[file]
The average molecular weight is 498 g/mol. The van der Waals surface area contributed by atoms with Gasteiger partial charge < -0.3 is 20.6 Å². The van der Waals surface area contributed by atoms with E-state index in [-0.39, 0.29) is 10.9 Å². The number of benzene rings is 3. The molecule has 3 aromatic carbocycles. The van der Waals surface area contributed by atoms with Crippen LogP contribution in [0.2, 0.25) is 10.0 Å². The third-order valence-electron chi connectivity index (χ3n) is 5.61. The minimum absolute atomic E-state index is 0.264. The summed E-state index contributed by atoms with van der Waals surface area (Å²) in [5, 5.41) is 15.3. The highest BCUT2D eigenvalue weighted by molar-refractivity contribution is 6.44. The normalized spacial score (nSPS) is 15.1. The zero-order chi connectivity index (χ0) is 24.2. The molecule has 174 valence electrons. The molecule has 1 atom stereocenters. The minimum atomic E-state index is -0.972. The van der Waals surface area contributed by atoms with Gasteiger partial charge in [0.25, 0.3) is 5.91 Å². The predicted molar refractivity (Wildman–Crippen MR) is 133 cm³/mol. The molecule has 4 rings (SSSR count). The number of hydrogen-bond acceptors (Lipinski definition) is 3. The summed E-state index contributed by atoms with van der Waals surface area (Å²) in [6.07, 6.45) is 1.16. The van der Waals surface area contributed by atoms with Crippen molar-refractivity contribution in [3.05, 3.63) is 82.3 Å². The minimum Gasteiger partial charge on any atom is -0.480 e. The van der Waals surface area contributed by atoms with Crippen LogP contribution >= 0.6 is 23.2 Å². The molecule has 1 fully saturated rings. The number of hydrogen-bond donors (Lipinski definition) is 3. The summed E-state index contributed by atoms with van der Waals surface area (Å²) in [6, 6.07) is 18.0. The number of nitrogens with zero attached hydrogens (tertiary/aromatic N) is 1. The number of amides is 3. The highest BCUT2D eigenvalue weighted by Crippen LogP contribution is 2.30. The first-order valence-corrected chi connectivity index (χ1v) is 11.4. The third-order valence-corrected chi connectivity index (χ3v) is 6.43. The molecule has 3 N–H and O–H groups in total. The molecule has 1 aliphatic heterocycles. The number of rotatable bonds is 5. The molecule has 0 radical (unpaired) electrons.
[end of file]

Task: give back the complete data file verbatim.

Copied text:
The average molecular weight is 498 g/mol. The van der Waals surface area contributed by atoms with Gasteiger partial charge < -0.3 is 20.6 Å². The van der Waals surface area contributed by atoms with E-state index in [-0.39, 0.29) is 10.9 Å². The number of benzene rings is 3. The molecule has 3 aromatic carbocycles. The van der Waals surface area contributed by atoms with Crippen LogP contribution in [0.2, 0.25) is 10.0 Å². The third-order valence-electron chi connectivity index (χ3n) is 5.61. The minimum absolute atomic E-state index is 0.264. The summed E-state index contributed by atoms with van der Waals surface area (Å²) in [5, 5.41) is 15.3. The highest BCUT2D eigenvalue weighted by molar-refractivity contribution is 6.44. The normalized spacial score (nSPS) is 15.1. The zero-order chi connectivity index (χ0) is 24.2. The molecule has 174 valence electrons. The molecule has 1 atom stereocenters. The minimum atomic E-state index is -0.972. The van der Waals surface area contributed by atoms with Gasteiger partial charge in [0.25, 0.3) is 5.91 Å². The predicted molar refractivity (Wildman–Crippen MR) is 133 cm³/mol. The molecule has 4 rings (SSSR count). The number of hydrogen-bond acceptors (Lipinski definition) is 3. The summed E-state index contributed by atoms with van der Waals surface area (Å²) in [6.07, 6.45) is 1.16. The van der Waals surface area contributed by atoms with Crippen molar-refractivity contribution in [3.05, 3.63) is 82.3 Å². The minimum Gasteiger partial charge on any atom is -0.480 e. The van der Waals surface area contributed by atoms with Crippen LogP contribution >= 0.6 is 23.2 Å². The molecule has 1 fully saturated rings. The number of hydrogen-bond donors (Lipinski definition) is 3. The summed E-state index contributed by atoms with van der Waals surface area (Å²) in [6, 6.07) is 18.0. The number of nitrogens with zero attached hydrogens (tertiary/aromatic N) is 1. The number of amides is 3. The highest BCUT2D eigenvalue weighted by Crippen LogP contribution is 2.30. The first-order valence-corrected chi connectivity index (χ1v) is 11.4. The third-order valence-corrected chi connectivity index (χ3v) is 6.43. The molecule has 3 N–H and O–H groups in total. The molecule has 1 aliphatic heterocycles. The number of rotatable bonds is 5. The molecule has 0 radical (unpaired) electrons.